Calls for jail renovations grow after an inmate’s suicide
An inmate’s suicide on Monday amplifies lingering concerns about the City-County Building Jail’s safety.Image By: Briana Tolksdorf
In the last five years, only three Dane County Jail inmates died, none from suicide. That is until Monday, when inmate Brian Keith Rocca was found in his cell.
Despite the lack of inmate suicides, conversations about the outdated safety detail in the building where Rocca was held specifically concerned the likeliness of inmates ending their lives..
Rocca’s autopsy showed evidence of self-inflicted hanging. A full investigation is still being carried out by the Dane County Medical Examiner’s Office. He had been in the maximum-security detention center since April after being sentenced to parole hold, meaning he could not be released on bail.
According to Gerald Landsberg, a New York University professor of social work, there are four times the number of suicides in corrective facilities than in the public.
The City-County Building, where Rocca was housed, is the oldest and only maximum-security facility out of the three Dane County Jails, and has long been criticized as structurally unsafe for inmates. The 2015 Dane County Sheriff's Office Annual Report suggested that due to the many physical security barriers, inmates were often left unsupervised and therefore at an increased security risk.
The oldest areas surveyed in this study were deemed dangerous for inmates due to the lack of visibility between bars in the cells. Following the annual report, a study analyzed the safety of the facility and evaluated the necessity of solitary confinement.
Recommendations highlighted by the study included upgrading the aged and potentially threatening doors and beds, as well as installing a digital voice communication system in order to reduce suicide risk.
The facility’s newer cells, a part of a recent renovation, are more easily supervisible but house up to 50 inmates, drastically decreasing each person’s privacy. However, experts said living in a space with that many people can be difficult for inmates with mental illness.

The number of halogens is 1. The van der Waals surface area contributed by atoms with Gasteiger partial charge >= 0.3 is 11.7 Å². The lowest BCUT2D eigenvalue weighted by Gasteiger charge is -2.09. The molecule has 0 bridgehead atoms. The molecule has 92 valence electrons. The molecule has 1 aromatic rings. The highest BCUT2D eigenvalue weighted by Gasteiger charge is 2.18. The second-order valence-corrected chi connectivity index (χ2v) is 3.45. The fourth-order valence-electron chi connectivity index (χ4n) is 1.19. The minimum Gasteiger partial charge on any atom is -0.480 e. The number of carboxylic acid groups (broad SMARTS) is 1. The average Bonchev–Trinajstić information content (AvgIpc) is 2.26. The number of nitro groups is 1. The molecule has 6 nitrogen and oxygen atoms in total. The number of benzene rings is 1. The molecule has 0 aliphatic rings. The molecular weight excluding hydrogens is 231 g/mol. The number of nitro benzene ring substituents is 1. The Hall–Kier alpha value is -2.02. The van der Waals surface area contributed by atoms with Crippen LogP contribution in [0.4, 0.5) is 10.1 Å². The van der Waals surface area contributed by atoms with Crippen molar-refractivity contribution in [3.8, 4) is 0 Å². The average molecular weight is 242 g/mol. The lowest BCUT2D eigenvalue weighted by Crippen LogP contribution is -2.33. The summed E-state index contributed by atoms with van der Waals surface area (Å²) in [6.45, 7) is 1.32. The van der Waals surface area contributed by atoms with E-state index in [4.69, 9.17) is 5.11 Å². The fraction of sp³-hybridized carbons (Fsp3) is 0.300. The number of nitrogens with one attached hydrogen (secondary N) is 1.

According to the Bureau of Justice, jail inmates meet the threshold for serious psychological distress five times more than the general public.
The final report stated that “the County should take steps to discontinue the use of the [City-County Building] Jail to house inmates.” If not, it could cost the county an estimate of over 47-million-dollars to mitigate all of the problems that were mentioned in the report.
Additionally, the study collected data on the use of “restricted housing,” or solitary confinement. It found that 14.4 percent of inmates in solitary were there on suicide watch. It also showed the top disorders inmates in solitary confinement suffer from are depression and anxiety.
“One of the biggest problems they had was that there was no decent way of handling a suicidal person except to lock them in solitary,” Pamela Oliver, a UW-Madison sociology professor, was told on a visit to the City-County Building Jail in 2016.
With an overwhelming amount of advice to close the City-County Building Jail, the county is developing the new Public Safety Building. Construction will begin in 2019 and put all the facilities under one roof.
“With jail death, there’s always the question and suspicion with some cases … but suicides in jails are really common and then the question is: did they have a way to prevent it?” Oliver said.
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